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City wants to get citizens engaged


New coordinator position created to facilitate process

In the early months of 2014, citizen outreach has been a priority at West Linn City Hall — highlighted in both the city council goals and Mayor John Kovash’s “State of the City” speech.

At the center of the effort are two new initiatives: a “Citizen Engagement 2020” project and a Transportation Systems Plan outreach effort, both of which were detailed Monday at a city council work session.


“Some things are being done differently,” Assistant City Manager Kirsten Wyatt said. “We’re trying to engage people early and create a broader base of community knowledge.”

Details about the two projects came on the heels of a presentation from Portland-based firm DHM Research, which conducted the city’s recent communications survey at the end of 2013. According to Ari Wubbold, an associate at DHM, 76 percent of those surveyed were either “very” or “somewhat” satisfied with how the city communicated with the public.

Younger residents were generally more satisfied than older residents, and the survey found that the city’s website was a more popular resource than ever before. Yet, on certain levels, the survey found room for growth.

Satisfaction levels hovered closer to 50 percent when it came to residents understanding how community input was utilized by the government, and what decisions could be influenced by the public. Wubbold said those numbers were not out of the ordinary, but ideally would be higher.

Both the Transportation Systems Plan outreach and Citizen Engagement 2020 look to address that issue, among others, as the city moves forward in 2014.

Updating the city’s Transportation Systems Plan in search of new economic development opportunities stands as another of the city council’s primary goals for this year, and Wyatt said the first step is engaging the public on a more personal level with in-home meetings.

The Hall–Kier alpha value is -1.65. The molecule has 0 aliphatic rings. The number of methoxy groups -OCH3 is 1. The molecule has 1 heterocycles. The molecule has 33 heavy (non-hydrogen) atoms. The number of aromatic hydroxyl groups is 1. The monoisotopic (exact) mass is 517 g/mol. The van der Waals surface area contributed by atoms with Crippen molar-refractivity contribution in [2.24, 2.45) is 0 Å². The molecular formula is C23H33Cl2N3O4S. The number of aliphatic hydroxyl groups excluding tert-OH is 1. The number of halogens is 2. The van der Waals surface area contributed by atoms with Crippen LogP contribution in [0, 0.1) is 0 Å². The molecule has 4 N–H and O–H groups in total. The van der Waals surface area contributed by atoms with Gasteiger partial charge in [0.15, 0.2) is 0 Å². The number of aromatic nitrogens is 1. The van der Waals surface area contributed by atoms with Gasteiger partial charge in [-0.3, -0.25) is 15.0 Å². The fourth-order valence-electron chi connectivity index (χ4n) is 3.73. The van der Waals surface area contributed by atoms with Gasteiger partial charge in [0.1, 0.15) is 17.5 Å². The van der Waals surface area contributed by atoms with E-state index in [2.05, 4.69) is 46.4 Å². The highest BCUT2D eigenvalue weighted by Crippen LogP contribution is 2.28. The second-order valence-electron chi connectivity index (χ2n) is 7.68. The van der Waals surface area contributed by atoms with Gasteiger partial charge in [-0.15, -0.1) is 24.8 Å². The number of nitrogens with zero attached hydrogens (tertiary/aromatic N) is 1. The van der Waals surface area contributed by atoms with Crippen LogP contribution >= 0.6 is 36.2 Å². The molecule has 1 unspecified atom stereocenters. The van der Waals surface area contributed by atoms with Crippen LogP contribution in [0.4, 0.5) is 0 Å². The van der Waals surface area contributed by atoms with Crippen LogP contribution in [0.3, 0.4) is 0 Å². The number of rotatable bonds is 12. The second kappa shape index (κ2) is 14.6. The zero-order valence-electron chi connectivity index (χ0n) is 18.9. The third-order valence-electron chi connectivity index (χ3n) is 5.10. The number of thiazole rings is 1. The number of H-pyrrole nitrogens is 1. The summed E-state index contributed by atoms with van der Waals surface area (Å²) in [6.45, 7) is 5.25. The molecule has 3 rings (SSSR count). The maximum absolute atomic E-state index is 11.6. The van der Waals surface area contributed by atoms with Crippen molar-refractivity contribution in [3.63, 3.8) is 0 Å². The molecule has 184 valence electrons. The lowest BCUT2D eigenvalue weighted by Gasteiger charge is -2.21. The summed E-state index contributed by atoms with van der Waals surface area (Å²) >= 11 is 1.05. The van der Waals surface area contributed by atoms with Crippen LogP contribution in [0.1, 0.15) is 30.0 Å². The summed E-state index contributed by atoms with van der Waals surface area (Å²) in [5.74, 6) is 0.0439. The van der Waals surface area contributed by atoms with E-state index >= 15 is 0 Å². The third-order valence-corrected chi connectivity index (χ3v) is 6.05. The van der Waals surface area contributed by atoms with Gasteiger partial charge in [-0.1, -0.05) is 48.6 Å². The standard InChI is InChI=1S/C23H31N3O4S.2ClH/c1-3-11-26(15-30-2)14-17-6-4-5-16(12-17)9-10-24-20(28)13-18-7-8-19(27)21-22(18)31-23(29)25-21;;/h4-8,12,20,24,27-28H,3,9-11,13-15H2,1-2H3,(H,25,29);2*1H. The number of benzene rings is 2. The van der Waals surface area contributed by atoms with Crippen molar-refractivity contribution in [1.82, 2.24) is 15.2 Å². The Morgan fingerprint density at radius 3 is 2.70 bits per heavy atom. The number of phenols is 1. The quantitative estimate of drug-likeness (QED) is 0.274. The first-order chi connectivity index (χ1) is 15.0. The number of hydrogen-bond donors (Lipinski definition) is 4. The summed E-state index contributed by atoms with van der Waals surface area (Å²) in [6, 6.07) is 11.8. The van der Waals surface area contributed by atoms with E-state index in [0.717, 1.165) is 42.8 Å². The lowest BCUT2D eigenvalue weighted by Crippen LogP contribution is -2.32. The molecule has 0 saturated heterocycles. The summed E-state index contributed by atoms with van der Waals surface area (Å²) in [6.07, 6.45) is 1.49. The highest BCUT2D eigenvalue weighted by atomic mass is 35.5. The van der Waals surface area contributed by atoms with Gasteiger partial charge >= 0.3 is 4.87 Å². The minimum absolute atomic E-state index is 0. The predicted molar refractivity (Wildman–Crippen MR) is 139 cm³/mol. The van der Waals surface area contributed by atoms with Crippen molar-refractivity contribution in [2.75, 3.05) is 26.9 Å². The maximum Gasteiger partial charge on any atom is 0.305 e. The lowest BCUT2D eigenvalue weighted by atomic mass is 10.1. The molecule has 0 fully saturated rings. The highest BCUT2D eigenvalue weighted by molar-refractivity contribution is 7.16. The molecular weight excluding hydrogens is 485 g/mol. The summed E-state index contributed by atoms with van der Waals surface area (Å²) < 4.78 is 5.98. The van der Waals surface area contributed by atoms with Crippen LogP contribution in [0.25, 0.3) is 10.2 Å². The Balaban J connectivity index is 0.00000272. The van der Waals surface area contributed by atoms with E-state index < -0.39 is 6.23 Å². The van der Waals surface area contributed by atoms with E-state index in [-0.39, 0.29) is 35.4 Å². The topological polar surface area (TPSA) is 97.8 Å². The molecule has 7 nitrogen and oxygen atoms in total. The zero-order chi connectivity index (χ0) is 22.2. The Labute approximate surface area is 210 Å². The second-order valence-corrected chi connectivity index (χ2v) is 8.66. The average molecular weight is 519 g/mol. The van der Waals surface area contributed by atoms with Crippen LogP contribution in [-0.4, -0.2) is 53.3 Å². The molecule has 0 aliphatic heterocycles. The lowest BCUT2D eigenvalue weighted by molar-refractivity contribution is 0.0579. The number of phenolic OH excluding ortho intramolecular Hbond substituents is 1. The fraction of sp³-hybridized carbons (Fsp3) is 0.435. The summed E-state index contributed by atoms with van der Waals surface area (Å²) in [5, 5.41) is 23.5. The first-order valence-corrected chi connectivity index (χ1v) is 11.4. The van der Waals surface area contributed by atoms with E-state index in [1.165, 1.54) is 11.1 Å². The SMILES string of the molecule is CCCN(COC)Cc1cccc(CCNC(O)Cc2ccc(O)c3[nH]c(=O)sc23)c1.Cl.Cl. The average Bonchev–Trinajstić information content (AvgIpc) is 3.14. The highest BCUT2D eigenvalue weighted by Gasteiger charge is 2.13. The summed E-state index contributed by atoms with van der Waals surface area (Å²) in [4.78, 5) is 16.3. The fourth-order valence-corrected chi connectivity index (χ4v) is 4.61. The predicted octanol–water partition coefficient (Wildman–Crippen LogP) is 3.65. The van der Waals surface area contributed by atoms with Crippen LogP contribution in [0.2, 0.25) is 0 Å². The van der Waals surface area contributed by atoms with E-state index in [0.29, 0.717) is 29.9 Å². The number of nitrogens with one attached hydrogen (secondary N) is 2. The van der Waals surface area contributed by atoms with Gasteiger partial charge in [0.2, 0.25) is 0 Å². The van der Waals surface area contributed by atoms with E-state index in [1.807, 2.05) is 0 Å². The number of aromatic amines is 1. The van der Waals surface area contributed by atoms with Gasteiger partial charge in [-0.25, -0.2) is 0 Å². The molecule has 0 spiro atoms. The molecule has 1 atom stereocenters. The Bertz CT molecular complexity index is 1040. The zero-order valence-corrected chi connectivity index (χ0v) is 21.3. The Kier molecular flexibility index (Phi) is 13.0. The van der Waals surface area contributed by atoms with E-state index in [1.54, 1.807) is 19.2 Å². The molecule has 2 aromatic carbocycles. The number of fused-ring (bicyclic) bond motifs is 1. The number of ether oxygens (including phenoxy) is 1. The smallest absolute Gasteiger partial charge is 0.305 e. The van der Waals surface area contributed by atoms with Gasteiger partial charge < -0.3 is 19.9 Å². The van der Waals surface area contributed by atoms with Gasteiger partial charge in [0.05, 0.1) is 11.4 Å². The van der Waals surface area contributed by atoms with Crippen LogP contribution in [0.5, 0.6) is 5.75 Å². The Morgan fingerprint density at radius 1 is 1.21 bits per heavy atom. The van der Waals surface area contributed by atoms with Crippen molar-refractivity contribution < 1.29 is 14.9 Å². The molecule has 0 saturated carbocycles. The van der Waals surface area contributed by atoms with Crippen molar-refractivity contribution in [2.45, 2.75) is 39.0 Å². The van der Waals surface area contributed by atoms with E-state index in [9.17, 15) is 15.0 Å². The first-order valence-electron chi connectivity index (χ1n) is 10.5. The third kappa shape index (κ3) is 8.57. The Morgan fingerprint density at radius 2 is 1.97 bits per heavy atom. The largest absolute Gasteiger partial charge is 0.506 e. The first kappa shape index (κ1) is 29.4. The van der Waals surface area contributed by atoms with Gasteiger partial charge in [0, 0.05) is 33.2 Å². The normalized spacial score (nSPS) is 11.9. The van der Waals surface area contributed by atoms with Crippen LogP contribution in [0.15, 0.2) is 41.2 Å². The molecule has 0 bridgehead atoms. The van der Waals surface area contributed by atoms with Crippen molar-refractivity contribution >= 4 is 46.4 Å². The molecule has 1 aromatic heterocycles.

“We’re calling them ‘house parties’ because we want them to be fun and interesting,” Wyatt said. “It’s an opportunity to sit down in a casual setting and talk about issues that could affect your neighbors.”

Wyatt said she recently had a “trial run” party at her own home with Associate Planner Zach Pelz in attendance. She encouraged the city council to host parties of their own in the coming months, before the more formal outreach efforts regarding transportation begin in the summer and fall.

“The goal is to, on a small level — house by house — get people engaged,” Wyatt said. “It was fun, and the neighbors said they learned things they never thought of before.”

The outreach effort has also extended to the city’s Youth Leadership Academy, which will focus one of its sessions on transportation and ask students to track their walking, biking and driving mileage to better understand how they travel around West Linn.

To keep schools in the loop about the transportation plan, Pelz is working to meet with parent-teacher organizations at all of the local primary schools.

The city’s broader outreach effort, Citizen Engagement 2020, is also in its early stages of development as the city looks to fill a new position — citizen engagement coordinator. The full-time position involves planning and organizing citizen engagement while promoting general awareness and understanding of city services, policies and projects.

“I think we’re very close to hiring someone,” Wyatt said. “We’ll hopefully have them by March.”

In the meantime, city staff will also work on a request for proposal for the formal development of a citizen engagement plan. A consultant should be hired later in the spring, Wyatt said.

As the city continues its work on the plan, virtual outreach will be a priority. A new website, westlinnideas.com, has been set up to allow citizens to submit online feedback and share ideas. In future land use processes, the city will also implement a “parallel process” approach, which involves accepting and encouraging feedback via email or even Skype video calls from those who cannot attend public hearings or work sessions.

“Running a parallel process is going to take more work,” Wyatt said. “But it will also help invite more of the community in.”

Some residents aren’t so sure about that, claiming the new engagement plan will phase out the voices of neighborhood associations. Wyatt said that is not the case.

“The only thing we’re working on is an RFP to take the findings from the survey and put them into a communications plan,” Wyatt said. “Some people are getting a little too far ahead of themselves and they’re imagining things that aren’t happening.”

The city has planned quarterly status reports on how these new initiatives are panning out, and the council was encouraged by what it heard Monday.

“We’re going to do better,” Kovash said. “And there are places we heard tonight where we can do better.”

By Patrick Malee
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